So to non-tech savvy readers: You need to have a server to store your data if you are looking to do an app that has some kind of authentication/login, or some kind of customization that you want to change it yourself at any time, or even involving simplest form of receiving information from the user (again, i’m using very simple language here).

SECOND: Because of the fact that you need a server, you need to have a way for the iPhone to communicate with the server, sending data to and receiving data from this server. There is no standard way, there is no plug-and-play way to do it, everything has to be customized. This is analogous to creating your own set of language: you don’t want others to understand what you are speaking with your server but two ends need to understand one another.

This is called creating a set of API endpoints (or simply APIs) for your application. These APIs must be in existence before you can proceed to make the iPhone app. Why? Because you need to define the language, before you can communicate! That brings me to the next step, how to create these APIs.

THIRD: Do not take this step lightly, APIs should be viewed as important as 50% of the entire solution. Making APIs is almost like making a full website. You need to first define your data models, the business rules, what are the input parameters of your business logics, how do the data models interact with each other when an event happens. To put it very simply, the outcome is a fully functional website but the pages do not show graphical results, they show only text: an example successful authentication page only contains a single word YES.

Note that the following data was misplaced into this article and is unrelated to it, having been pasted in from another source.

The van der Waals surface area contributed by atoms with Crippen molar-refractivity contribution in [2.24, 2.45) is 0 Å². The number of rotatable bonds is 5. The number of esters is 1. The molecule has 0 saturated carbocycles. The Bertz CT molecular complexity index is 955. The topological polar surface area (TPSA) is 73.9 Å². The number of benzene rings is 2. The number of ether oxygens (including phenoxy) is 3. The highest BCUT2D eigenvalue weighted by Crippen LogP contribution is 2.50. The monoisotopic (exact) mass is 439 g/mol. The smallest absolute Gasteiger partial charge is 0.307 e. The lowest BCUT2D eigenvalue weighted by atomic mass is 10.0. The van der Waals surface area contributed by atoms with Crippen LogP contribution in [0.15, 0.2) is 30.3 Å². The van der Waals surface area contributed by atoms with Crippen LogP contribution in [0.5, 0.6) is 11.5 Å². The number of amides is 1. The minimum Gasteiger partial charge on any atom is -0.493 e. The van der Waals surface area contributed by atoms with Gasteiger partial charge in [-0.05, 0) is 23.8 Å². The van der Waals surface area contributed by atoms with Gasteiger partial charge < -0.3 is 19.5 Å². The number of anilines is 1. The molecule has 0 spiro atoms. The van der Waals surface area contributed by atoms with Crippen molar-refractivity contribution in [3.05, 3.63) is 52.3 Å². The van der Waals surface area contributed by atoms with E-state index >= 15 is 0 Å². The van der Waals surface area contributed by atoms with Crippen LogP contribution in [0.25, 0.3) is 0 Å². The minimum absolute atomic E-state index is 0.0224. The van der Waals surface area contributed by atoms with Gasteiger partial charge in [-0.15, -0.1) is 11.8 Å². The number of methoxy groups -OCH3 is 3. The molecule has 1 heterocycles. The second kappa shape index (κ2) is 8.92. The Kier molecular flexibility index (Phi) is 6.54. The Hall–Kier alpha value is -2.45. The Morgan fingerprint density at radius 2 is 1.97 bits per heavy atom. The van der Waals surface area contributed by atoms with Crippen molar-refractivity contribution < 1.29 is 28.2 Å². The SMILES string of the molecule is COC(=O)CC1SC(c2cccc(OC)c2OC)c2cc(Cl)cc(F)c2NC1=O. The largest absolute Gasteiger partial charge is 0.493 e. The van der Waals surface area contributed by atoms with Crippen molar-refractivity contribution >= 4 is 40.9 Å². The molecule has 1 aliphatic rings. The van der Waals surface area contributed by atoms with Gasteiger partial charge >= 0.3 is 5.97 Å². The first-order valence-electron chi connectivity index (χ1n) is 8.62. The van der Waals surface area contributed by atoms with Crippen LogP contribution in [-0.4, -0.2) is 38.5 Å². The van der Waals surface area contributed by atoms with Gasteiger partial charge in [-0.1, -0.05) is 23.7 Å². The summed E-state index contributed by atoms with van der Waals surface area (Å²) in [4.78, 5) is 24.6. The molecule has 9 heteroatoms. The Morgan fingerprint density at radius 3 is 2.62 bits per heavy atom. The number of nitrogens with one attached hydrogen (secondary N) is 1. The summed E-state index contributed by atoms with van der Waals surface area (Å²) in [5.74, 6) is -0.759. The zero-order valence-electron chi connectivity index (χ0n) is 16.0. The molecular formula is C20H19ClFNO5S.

The iPhone then makes requests to these pre-determined endpoints (login page) with the pre-determined format of inputs (user+password) then interprets the result that these pages return (YES/NO). The app doesn’t magically register and login the user by itself.

There are *a lot* of variables to be considered in this phrase such as how to pick the server, how to select the language that will be written in, where to host your data to minimise communication delays, etc. I won’t get into details because if you don’t know, you should ask your tech-cofounder or let the developer decide.

FOURTH: Either you need to have this set of APIs ready, well documented by your in-house team to give to your iPhone developer or prepare to pay more than just for the iPhone app. Depends on the developer that you engage, he might or might not have the skills needed to do what you need. If he does, I suggest you to let him do both because then he knows exactly what APIs to call and what is needed to be done to make the app works.